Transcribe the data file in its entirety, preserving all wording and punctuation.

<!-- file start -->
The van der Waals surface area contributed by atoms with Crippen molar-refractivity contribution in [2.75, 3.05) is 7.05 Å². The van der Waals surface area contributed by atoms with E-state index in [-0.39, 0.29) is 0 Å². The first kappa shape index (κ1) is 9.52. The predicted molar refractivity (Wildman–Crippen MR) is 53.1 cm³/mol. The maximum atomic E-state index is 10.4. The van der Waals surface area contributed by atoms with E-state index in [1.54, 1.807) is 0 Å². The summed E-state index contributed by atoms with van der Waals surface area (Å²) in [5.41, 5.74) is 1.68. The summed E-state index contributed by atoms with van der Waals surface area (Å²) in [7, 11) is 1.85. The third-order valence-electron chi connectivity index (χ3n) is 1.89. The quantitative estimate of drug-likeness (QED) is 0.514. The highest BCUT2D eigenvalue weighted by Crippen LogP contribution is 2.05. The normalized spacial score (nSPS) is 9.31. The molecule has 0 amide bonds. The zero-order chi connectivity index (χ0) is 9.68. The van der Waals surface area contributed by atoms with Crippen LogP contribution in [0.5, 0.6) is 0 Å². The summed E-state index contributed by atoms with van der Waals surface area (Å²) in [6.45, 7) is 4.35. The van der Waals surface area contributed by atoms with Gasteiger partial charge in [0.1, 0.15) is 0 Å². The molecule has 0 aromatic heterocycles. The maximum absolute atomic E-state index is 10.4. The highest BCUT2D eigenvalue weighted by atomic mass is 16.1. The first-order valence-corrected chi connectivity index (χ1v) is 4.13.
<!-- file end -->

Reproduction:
The van der Waals surface area contributed by atoms with Crippen molar-refractivity contribution in [2.75, 3.05) is 7.05 Å². The van der Waals surface area contributed by atoms with E-state index in [-0.39, 0.29) is 0 Å². The first kappa shape index (κ1) is 9.52. The predicted molar refractivity (Wildman–Crippen MR) is 53.1 cm³/mol. The maximum atomic E-state index is 10.4. The van der Waals surface area contributed by atoms with E-state index in [1.54, 1.807) is 0 Å². The summed E-state index contributed by atoms with van der Waals surface area (Å²) in [5.41, 5.74) is 1.68. The summed E-state index contributed by atoms with van der Waals surface area (Å²) in [7, 11) is 1.85. The third-order valence-electron chi connectivity index (χ3n) is 1.89. The quantitative estimate of drug-likeness (QED) is 0.514. The highest BCUT2D eigenvalue weighted by Crippen LogP contribution is 2.05. The normalized spacial score (nSPS) is 9.31. The molecule has 0 amide bonds. The zero-order chi connectivity index (χ0) is 9.68. The van der Waals surface area contributed by atoms with Crippen LogP contribution in [0.5, 0.6) is 0 Å². The summed E-state index contributed by atoms with van der Waals surface area (Å²) in [6.45, 7) is 4.35. The van der Waals surface area contributed by atoms with Gasteiger partial charge in [0.1, 0.15) is 0 Å². The molecule has 0 aromatic heterocycles. The maximum absolute atomic E-state index is 10.4. The highest BCUT2D eigenvalue weighted by atomic mass is 16.1. The first-order valence-corrected chi connectivity index (χ1v) is 4.13.